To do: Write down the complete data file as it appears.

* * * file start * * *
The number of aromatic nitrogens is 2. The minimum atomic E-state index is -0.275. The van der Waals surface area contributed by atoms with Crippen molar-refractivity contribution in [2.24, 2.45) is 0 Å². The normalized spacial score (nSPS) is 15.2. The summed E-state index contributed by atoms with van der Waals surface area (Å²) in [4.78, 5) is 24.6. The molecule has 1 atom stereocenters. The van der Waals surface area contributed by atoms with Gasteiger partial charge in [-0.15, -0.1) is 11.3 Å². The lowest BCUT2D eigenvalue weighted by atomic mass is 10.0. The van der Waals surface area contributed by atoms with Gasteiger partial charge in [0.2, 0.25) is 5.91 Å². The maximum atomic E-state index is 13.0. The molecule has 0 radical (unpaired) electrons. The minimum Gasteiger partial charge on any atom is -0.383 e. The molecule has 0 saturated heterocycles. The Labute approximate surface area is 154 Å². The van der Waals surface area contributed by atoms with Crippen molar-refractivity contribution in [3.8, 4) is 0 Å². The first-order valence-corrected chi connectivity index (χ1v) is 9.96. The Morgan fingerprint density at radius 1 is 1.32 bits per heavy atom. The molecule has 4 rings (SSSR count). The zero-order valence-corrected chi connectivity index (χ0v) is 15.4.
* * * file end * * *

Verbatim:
The number of aromatic nitrogens is 2. The minimum atomic E-state index is -0.275. The van der Waals surface area contributed by atoms with Crippen molar-refractivity contribution in [2.24, 2.45) is 0 Å². The normalized spacial score (nSPS) is 15.2. The summed E-state index contributed by atoms with van der Waals surface area (Å²) in [4.78, 5) is 24.6. The molecule has 1 atom stereocenters. The van der Waals surface area contributed by atoms with Gasteiger partial charge in [-0.15, -0.1) is 11.3 Å². The lowest BCUT2D eigenvalue weighted by atomic mass is 10.0. The van der Waals surface area contributed by atoms with Gasteiger partial charge in [0.2, 0.25) is 5.91 Å². The maximum atomic E-state index is 13.0. The molecule has 0 radical (unpaired) electrons. The minimum Gasteiger partial charge on any atom is -0.383 e. The molecule has 0 saturated heterocycles. The Labute approximate surface area is 154 Å². The van der Waals surface area contributed by atoms with Crippen molar-refractivity contribution in [3.8, 4) is 0 Å². The first-order valence-corrected chi connectivity index (χ1v) is 9.96. The Morgan fingerprint density at radius 1 is 1.32 bits per heavy atom. The molecule has 4 rings (SSSR count). The zero-order valence-corrected chi connectivity index (χ0v) is 15.4.